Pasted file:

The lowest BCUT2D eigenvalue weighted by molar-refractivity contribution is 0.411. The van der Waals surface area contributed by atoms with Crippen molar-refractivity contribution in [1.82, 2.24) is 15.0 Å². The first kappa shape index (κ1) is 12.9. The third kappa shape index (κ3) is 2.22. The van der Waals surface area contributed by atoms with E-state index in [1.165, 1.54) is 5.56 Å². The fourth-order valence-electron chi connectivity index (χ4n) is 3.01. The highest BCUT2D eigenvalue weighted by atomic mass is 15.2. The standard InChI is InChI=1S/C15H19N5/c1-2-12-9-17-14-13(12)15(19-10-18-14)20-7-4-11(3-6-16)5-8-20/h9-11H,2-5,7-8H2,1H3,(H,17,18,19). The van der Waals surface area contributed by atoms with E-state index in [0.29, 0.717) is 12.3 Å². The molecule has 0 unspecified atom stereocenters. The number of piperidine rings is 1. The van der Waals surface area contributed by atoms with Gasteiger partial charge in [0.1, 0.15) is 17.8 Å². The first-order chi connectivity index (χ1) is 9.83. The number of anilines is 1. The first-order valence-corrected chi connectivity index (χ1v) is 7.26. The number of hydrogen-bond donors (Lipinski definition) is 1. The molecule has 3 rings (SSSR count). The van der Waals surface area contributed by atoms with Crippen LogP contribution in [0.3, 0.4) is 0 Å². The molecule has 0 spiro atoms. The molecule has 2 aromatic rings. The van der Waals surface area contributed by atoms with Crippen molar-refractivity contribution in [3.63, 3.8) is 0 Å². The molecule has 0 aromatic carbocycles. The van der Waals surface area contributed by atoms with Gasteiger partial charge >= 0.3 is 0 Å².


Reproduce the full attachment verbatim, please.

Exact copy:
The lowest BCUT2D eigenvalue weighted by molar-refractivity contribution is 0.411. The van der Waals surface area contributed by atoms with Crippen molar-refractivity contribution in [1.82, 2.24) is 15.0 Å². The first kappa shape index (κ1) is 12.9. The third kappa shape index (κ3) is 2.22. The van der Waals surface area contributed by atoms with E-state index in [1.165, 1.54) is 5.56 Å². The fourth-order valence-electron chi connectivity index (χ4n) is 3.01. The highest BCUT2D eigenvalue weighted by atomic mass is 15.2. The standard InChI is InChI=1S/C15H19N5/c1-2-12-9-17-14-13(12)15(19-10-18-14)20-7-4-11(3-6-16)5-8-20/h9-11H,2-5,7-8H2,1H3,(H,17,18,19). The van der Waals surface area contributed by atoms with E-state index in [0.29, 0.717) is 12.3 Å². The molecule has 0 unspecified atom stereocenters. The number of piperidine rings is 1. The van der Waals surface area contributed by atoms with Gasteiger partial charge in [0.1, 0.15) is 17.8 Å². The first-order chi connectivity index (χ1) is 9.83. The number of anilines is 1. The first-order valence-corrected chi connectivity index (χ1v) is 7.26. The number of hydrogen-bond donors (Lipinski definition) is 1. The molecule has 3 rings (SSSR count). The van der Waals surface area contributed by atoms with Crippen LogP contribution in [0.3, 0.4) is 0 Å². The molecule has 0 spiro atoms. The molecule has 2 aromatic rings. The van der Waals surface area contributed by atoms with Crippen molar-refractivity contribution in [3.63, 3.8) is 0 Å². The molecule has 0 aromatic carbocycles. The van der Waals surface area contributed by atoms with Gasteiger partial charge >= 0.3 is 0 Å².